Members of both departments will be present during the fair. A division of labour that flexibly adapts to the respective customer interests can make sense. For example, the marketing department can hold a pre-qualification session to find out which topics are of interest to the lead. Then the right sales
representative who is most familiar with the topic is assigned. Alternatively, an assignment can take place, according to customer size, so that the key account manager, for example, can take over the large and promising customers.
Faster trade fair follow-up
Follow-up to the trade fair also has the potential to become more agile. In many companies, post-processing is a long, relatively rigid process, since paper-based lead capture requires the leads to be digitized first. This process can take up to two weeks and that's how long it takes for the sales team to process the contacts. As a result, the sales team lacks a great deal of flexibility in post-processing. If, however, a digital tool is used for the recording, the post-processing can be more agile, depending on the customer's wishes. The sales employee is then flexible in deciding which customers are to be addressed and when, so he does not have to follow the completed process of the marketing department. In the sense of agility, it is useful to adapt the Follow Up Mail to the customer's request and to send a personalized Follow Up. Fanomena Leads is a provider that combines both digital capturing and personalized Follow Up. The follow-up can be created by the marketing department in collaboration with the sales department before the fair and the sales department can start the follow-up on the day of the fair. As a rule, the follow-up is recommended to take place within the first 24 hours, as the relevance for the customer decreases with time.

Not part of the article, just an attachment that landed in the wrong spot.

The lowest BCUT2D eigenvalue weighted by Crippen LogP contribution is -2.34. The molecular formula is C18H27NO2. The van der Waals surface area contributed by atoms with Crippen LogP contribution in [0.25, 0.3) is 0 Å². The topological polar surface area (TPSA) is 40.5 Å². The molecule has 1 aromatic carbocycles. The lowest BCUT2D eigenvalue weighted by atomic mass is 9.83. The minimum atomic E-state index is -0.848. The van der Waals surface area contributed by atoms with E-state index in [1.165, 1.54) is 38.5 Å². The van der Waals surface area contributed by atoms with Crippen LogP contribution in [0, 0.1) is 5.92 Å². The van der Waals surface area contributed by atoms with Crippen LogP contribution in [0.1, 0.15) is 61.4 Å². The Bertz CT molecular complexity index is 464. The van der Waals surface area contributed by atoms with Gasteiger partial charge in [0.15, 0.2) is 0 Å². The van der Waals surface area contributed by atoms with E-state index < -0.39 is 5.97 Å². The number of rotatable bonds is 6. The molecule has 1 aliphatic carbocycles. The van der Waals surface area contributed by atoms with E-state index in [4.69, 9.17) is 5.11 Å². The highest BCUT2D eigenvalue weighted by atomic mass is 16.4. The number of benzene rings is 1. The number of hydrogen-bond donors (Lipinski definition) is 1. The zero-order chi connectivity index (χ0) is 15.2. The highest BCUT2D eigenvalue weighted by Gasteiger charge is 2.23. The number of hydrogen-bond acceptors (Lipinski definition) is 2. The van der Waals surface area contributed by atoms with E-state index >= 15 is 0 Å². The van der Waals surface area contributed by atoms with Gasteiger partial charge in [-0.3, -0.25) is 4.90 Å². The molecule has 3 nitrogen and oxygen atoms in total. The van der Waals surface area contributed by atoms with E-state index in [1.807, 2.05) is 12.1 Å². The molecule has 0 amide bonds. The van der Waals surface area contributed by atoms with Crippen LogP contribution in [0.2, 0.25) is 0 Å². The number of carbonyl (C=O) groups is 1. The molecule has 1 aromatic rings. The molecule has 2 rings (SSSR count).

Article from Fanomena Leads
About Laura Nickolay
Laura Nickolay is Content Manager at Fanomena Leads since October 2019. Here she is responsible for the company blog, which deals with all aspects of trade fair presence and lead management. The solution of Fanomena Leads simplifies the lead entry at trade fairs and accelerates the individual trade fair follow-up.